Automotive Industry Digest

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Residual value update

Confident outlook for year ahead as healthy demand sends used car prices up in January

According to the latest data from the Auto Trader Retail Price Index, which is based on daily pricing analysis of circa 900,000 vehicles across the retail market, the average retail price of a used car was £18,119 in January. It marks a 2.7% year-on-year (YoY) increase on a like-for-like basis, and the 34th month of consecutive price growth.

Although the rate of YoY pricing growth is continuing to slow (now at the lowest rate since exiting Covid lockdown in May 2020[1]), it builds on the massive 31.3% recorded in January last year and highlights the continuing robustness of the market. And highlighting just how steeply and quickly average used car values have climbed, the average price in May 2020 was a comparatively low £13,931; over £4,000 less than average values today. Following the seasonal slowdown over the festive period, January also saw average prices increase on a month-on-month basis, rising 0.2% on December.

The current stability in used car prices continues to be driven by the combination of robust consumer demand, and the ongoing squeeze in supply. This is reflected in Auto Trader’s marketplace data, which shows that whilst the volume of cross platform visits increased 14% last month against January 2022 (the third consecutive month of YoY growth), while supply[2] fell by -5% over the same period.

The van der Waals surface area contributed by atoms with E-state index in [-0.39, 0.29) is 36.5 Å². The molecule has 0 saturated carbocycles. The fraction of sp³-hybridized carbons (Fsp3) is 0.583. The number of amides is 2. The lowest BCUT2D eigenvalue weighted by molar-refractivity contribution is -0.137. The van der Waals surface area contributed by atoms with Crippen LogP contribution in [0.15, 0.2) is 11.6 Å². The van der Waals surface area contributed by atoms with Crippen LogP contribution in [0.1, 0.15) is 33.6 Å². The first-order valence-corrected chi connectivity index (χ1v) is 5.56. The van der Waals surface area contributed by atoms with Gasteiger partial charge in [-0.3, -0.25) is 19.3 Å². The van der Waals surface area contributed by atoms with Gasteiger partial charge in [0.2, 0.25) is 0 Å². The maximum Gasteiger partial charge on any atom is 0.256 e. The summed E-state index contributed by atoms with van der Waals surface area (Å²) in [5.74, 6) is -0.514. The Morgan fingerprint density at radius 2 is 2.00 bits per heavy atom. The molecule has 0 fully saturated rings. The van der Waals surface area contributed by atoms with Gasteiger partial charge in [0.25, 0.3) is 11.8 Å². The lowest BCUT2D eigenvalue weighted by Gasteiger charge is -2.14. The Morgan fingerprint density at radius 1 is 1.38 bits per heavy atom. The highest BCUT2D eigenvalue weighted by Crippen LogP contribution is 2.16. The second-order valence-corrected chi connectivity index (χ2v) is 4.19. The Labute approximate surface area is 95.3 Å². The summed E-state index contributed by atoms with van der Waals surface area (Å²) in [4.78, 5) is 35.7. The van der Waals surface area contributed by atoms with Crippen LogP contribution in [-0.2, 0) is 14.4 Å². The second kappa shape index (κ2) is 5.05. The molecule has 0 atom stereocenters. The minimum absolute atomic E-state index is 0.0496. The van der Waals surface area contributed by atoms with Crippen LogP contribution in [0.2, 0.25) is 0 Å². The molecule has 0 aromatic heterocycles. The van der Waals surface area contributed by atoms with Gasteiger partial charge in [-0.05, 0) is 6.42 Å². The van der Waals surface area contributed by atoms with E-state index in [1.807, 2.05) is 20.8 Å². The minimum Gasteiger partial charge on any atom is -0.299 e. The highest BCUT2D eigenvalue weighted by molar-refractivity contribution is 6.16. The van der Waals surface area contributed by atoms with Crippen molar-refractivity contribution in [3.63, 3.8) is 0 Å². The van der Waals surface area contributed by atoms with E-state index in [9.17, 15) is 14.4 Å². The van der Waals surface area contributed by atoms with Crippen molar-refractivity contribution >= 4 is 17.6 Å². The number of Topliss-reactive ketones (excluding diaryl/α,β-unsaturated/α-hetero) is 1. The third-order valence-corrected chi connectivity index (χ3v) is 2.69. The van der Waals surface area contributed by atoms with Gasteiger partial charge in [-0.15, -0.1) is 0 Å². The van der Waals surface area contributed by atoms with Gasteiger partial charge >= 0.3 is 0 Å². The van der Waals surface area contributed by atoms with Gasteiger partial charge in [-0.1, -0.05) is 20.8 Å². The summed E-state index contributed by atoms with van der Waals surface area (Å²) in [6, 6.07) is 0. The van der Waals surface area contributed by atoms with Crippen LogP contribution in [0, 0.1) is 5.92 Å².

Demand for older stock sends prices skywards
A good indicator of market health is the speed in which used cars are leaving retailers’ forecourts. Auto Trader’s data shows that used cars took an average of 40 days to sell in January, which is just one day slower than last year (39), but faster than pre-pandemic averages[3]. On average older cars were leaving forecourts the fastest in January, with those aged 10-15 years taking just 35 days, whilst 5–10-year-old-cars took a similarly above market average of 36. The slowest age cohort to sell, however, was 1-3-year-old-cars, which took an average of 47 days.

Looking at the pricing data at a more granular level, the growing demand for older and cheaper stock is not only resulting in a faster speed of sale for older age cohorts, but also stronger levels of price growth. Those cars aged 10-15 years old (which had an average value of £6,325 last month) increased 0.5% between December and January, and on a year-on-year basis, were up a whopping 10.9%. Younger cars, however, have followed a trajectory more aligned to the broader retail market, with those aged up to a year-old (£36,640) increasing 0.2% MoM. 1-3-year-old cars (£28,019) dropped -0.3%.

Used ICE prices heat up as EV’s continue to cool
As a result of a dramatic acceleration in levels of electric vehicle (EV) supply (surging from just 2% of all used cars advertised on Auto Trader in June, to over 6% in January) past consumer demand which has been flattened recently by rising energy prices, used EV retail values recorded the fifth consecutive MoM decline in January, dropping -2.1% from December to £36,179. Year-on-year, average electric values have fallen -1.5%. It’s in contrast to its petrol and diesel counterparts, which both outperformed the wider market at a MoM level; the average values of a used petrol (£16,557) and diesel (£16,650) car increased 0.6% and 0.4% respectively between December and January. Petrol was up 3.4% YoY and diesel was up 2.5%.